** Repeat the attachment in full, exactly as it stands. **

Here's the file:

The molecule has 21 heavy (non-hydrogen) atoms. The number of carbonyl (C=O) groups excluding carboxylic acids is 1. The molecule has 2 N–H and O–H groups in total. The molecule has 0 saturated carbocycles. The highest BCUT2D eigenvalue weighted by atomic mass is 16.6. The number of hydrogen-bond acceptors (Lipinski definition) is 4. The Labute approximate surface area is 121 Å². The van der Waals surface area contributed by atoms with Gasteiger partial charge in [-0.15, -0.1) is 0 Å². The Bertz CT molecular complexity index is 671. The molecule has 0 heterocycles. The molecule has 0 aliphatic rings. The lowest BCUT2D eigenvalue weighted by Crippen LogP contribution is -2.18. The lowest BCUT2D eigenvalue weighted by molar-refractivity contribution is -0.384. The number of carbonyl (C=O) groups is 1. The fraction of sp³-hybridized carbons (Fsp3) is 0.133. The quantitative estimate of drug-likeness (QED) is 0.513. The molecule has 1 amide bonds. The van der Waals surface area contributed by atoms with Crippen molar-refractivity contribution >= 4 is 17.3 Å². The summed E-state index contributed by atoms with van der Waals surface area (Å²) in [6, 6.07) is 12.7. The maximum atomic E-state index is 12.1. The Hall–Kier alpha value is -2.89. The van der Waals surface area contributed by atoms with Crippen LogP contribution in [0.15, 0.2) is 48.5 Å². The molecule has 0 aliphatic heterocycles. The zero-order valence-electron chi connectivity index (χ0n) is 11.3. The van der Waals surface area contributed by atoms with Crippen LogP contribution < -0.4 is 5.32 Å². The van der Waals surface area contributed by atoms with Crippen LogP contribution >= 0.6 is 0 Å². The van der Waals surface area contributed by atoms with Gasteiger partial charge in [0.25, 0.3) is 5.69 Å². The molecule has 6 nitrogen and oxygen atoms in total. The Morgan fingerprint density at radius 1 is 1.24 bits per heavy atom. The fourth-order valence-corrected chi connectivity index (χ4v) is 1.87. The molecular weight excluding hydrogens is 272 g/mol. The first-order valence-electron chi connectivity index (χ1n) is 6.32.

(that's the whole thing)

The molecule has 21 heavy (non-hydrogen) atoms. The number of carbonyl (C=O) groups excluding carboxylic acids is 1. The molecule has 2 N–H and O–H groups in total. The molecule has 0 saturated carbocycles. The highest BCUT2D eigenvalue weighted by atomic mass is 16.6. The number of hydrogen-bond acceptors (Lipinski definition) is 4. The Labute approximate surface area is 121 Å². The van der Waals surface area contributed by atoms with Gasteiger partial charge in [-0.15, -0.1) is 0 Å². The Bertz CT molecular complexity index is 671. The molecule has 0 heterocycles. The molecule has 0 aliphatic rings. The lowest BCUT2D eigenvalue weighted by Crippen LogP contribution is -2.18. The lowest BCUT2D eigenvalue weighted by molar-refractivity contribution is -0.384. The number of carbonyl (C=O) groups is 1. The fraction of sp³-hybridized carbons (Fsp3) is 0.133. The quantitative estimate of drug-likeness (QED) is 0.513. The molecule has 1 amide bonds. The van der Waals surface area contributed by atoms with Crippen molar-refractivity contribution >= 4 is 17.3 Å². The summed E-state index contributed by atoms with van der Waals surface area (Å²) in [6, 6.07) is 12.7. The maximum atomic E-state index is 12.1. The Hall–Kier alpha value is -2.89. The van der Waals surface area contributed by atoms with Crippen LogP contribution in [0.15, 0.2) is 48.5 Å². The molecule has 0 aliphatic heterocycles. The zero-order valence-electron chi connectivity index (χ0n) is 11.3. The van der Waals surface area contributed by atoms with Crippen LogP contribution < -0.4 is 5.32 Å². The van der Waals surface area contributed by atoms with Crippen LogP contribution >= 0.6 is 0 Å². The van der Waals surface area contributed by atoms with Gasteiger partial charge in [0.25, 0.3) is 5.69 Å². The molecule has 6 nitrogen and oxygen atoms in total. The Morgan fingerprint density at radius 1 is 1.24 bits per heavy atom. The fourth-order valence-corrected chi connectivity index (χ4v) is 1.87. The molecular weight excluding hydrogens is 272 g/mol. The first-order valence-electron chi connectivity index (χ1n) is 6.32.